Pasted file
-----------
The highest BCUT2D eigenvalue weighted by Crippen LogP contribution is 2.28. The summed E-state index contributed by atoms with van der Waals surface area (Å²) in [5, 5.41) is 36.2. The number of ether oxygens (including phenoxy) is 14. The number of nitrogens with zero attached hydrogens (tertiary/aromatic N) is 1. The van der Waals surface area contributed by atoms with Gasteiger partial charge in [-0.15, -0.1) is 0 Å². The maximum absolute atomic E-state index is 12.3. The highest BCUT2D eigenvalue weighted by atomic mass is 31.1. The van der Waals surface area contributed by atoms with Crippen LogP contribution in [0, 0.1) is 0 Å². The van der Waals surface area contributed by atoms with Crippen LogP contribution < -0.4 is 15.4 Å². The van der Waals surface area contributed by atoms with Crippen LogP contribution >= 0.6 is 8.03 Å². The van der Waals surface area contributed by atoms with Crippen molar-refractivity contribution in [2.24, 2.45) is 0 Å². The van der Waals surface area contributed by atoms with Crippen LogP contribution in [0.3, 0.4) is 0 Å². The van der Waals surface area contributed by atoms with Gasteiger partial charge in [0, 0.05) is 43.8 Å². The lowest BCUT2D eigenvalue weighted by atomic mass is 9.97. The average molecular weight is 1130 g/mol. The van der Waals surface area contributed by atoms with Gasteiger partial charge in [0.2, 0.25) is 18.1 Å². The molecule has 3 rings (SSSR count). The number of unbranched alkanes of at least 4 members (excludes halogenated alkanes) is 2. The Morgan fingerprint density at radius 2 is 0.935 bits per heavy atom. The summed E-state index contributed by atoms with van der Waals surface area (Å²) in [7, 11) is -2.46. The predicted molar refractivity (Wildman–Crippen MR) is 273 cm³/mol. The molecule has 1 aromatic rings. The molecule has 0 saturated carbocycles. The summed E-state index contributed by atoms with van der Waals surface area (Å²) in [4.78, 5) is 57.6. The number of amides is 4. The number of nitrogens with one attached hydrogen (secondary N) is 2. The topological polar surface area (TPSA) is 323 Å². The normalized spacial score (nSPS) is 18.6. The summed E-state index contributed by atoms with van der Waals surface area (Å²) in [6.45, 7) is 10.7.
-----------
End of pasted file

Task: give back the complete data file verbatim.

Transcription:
The highest BCUT2D eigenvalue weighted by Crippen LogP contribution is 2.28. The summed E-state index contributed by atoms with van der Waals surface area (Å²) in [5, 5.41) is 36.2. The number of ether oxygens (including phenoxy) is 14. The number of nitrogens with zero attached hydrogens (tertiary/aromatic N) is 1. The van der Waals surface area contributed by atoms with Gasteiger partial charge in [-0.15, -0.1) is 0 Å². The maximum absolute atomic E-state index is 12.3. The highest BCUT2D eigenvalue weighted by atomic mass is 31.1. The van der Waals surface area contributed by atoms with Crippen LogP contribution in [0, 0.1) is 0 Å². The van der Waals surface area contributed by atoms with Crippen LogP contribution < -0.4 is 15.4 Å². The van der Waals surface area contributed by atoms with Crippen LogP contribution >= 0.6 is 8.03 Å². The van der Waals surface area contributed by atoms with Crippen molar-refractivity contribution in [2.24, 2.45) is 0 Å². The van der Waals surface area contributed by atoms with Crippen LogP contribution in [0.3, 0.4) is 0 Å². The van der Waals surface area contributed by atoms with Gasteiger partial charge in [0, 0.05) is 43.8 Å². The lowest BCUT2D eigenvalue weighted by atomic mass is 9.97. The average molecular weight is 1130 g/mol. The van der Waals surface area contributed by atoms with Gasteiger partial charge in [0.2, 0.25) is 18.1 Å². The molecule has 3 rings (SSSR count). The number of unbranched alkanes of at least 4 members (excludes halogenated alkanes) is 2. The Morgan fingerprint density at radius 2 is 0.935 bits per heavy atom. The summed E-state index contributed by atoms with van der Waals surface area (Å²) in [7, 11) is -2.46. The predicted molar refractivity (Wildman–Crippen MR) is 273 cm³/mol. The molecule has 1 aromatic rings. The molecule has 0 saturated carbocycles. The summed E-state index contributed by atoms with van der Waals surface area (Å²) in [4.78, 5) is 57.6. The number of amides is 4. The number of nitrogens with one attached hydrogen (secondary N) is 2. The topological polar surface area (TPSA) is 323 Å². The normalized spacial score (nSPS) is 18.6. The summed E-state index contributed by atoms with van der Waals surface area (Å²) in [6.45, 7) is 10.7.